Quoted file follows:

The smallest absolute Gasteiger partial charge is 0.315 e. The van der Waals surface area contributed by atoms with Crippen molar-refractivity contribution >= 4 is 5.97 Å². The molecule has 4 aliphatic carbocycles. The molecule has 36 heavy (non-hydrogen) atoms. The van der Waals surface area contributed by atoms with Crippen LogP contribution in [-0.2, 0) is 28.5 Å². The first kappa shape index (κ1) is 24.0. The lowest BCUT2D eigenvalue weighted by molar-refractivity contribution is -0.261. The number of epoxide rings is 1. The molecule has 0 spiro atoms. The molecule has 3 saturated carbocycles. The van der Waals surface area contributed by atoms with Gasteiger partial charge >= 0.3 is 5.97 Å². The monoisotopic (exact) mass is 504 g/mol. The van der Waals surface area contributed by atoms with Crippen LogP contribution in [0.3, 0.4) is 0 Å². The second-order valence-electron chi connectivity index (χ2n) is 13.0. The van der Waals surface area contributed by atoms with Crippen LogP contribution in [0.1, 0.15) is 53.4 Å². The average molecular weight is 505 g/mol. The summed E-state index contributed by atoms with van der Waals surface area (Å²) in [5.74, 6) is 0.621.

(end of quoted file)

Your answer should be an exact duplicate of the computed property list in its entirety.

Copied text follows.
The smallest absolute Gasteiger partial charge is 0.315 e. The van der Waals surface area contributed by atoms with Crippen molar-refractivity contribution >= 4 is 5.97 Å². The molecule has 4 aliphatic carbocycles. The molecule has 36 heavy (non-hydrogen) atoms. The van der Waals surface area contributed by atoms with Crippen LogP contribution in [-0.2, 0) is 28.5 Å². The first kappa shape index (κ1) is 24.0. The lowest BCUT2D eigenvalue weighted by molar-refractivity contribution is -0.261. The number of epoxide rings is 1. The molecule has 0 spiro atoms. The molecule has 3 saturated carbocycles. The van der Waals surface area contributed by atoms with Gasteiger partial charge >= 0.3 is 5.97 Å². The monoisotopic (exact) mass is 504 g/mol. The van der Waals surface area contributed by atoms with Crippen LogP contribution in [0.3, 0.4) is 0 Å². The second-order valence-electron chi connectivity index (χ2n) is 13.0. The van der Waals surface area contributed by atoms with Crippen LogP contribution in [0.1, 0.15) is 53.4 Å². The average molecular weight is 505 g/mol. The summed E-state index contributed by atoms with van der Waals surface area (Å²) in [5.74, 6) is 0.621.